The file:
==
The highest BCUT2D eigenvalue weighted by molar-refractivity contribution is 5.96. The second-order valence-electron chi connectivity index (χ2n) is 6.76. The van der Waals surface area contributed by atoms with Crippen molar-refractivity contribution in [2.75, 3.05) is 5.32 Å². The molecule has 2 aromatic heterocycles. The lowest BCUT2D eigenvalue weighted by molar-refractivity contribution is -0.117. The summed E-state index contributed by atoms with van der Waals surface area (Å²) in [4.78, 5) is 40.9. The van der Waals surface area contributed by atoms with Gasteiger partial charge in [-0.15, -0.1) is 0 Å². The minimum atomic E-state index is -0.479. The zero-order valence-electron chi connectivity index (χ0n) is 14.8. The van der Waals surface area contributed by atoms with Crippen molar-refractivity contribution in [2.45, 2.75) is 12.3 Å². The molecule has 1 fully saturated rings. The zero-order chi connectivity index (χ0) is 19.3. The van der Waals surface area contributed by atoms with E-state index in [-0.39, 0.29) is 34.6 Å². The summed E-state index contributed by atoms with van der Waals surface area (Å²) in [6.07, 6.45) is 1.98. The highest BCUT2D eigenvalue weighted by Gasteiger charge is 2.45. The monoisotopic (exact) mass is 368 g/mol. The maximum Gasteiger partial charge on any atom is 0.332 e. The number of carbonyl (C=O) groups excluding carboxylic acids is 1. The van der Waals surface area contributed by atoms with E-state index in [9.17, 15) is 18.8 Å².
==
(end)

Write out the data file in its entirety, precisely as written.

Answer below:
The highest BCUT2D eigenvalue weighted by molar-refractivity contribution is 5.96. The second-order valence-electron chi connectivity index (χ2n) is 6.76. The van der Waals surface area contributed by atoms with Crippen molar-refractivity contribution in [2.75, 3.05) is 5.32 Å². The molecule has 2 aromatic heterocycles. The lowest BCUT2D eigenvalue weighted by molar-refractivity contribution is -0.117. The summed E-state index contributed by atoms with van der Waals surface area (Å²) in [4.78, 5) is 40.9. The van der Waals surface area contributed by atoms with Gasteiger partial charge in [-0.15, -0.1) is 0 Å². The minimum atomic E-state index is -0.479. The zero-order valence-electron chi connectivity index (χ0n) is 14.8. The van der Waals surface area contributed by atoms with Crippen molar-refractivity contribution in [2.45, 2.75) is 12.3 Å². The molecule has 1 fully saturated rings. The zero-order chi connectivity index (χ0) is 19.3. The van der Waals surface area contributed by atoms with E-state index in [-0.39, 0.29) is 34.6 Å². The summed E-state index contributed by atoms with van der Waals surface area (Å²) in [6.07, 6.45) is 1.98. The highest BCUT2D eigenvalue weighted by Gasteiger charge is 2.45. The monoisotopic (exact) mass is 368 g/mol. The maximum Gasteiger partial charge on any atom is 0.332 e. The number of carbonyl (C=O) groups excluding carboxylic acids is 1. The van der Waals surface area contributed by atoms with E-state index in [9.17, 15) is 18.8 Å².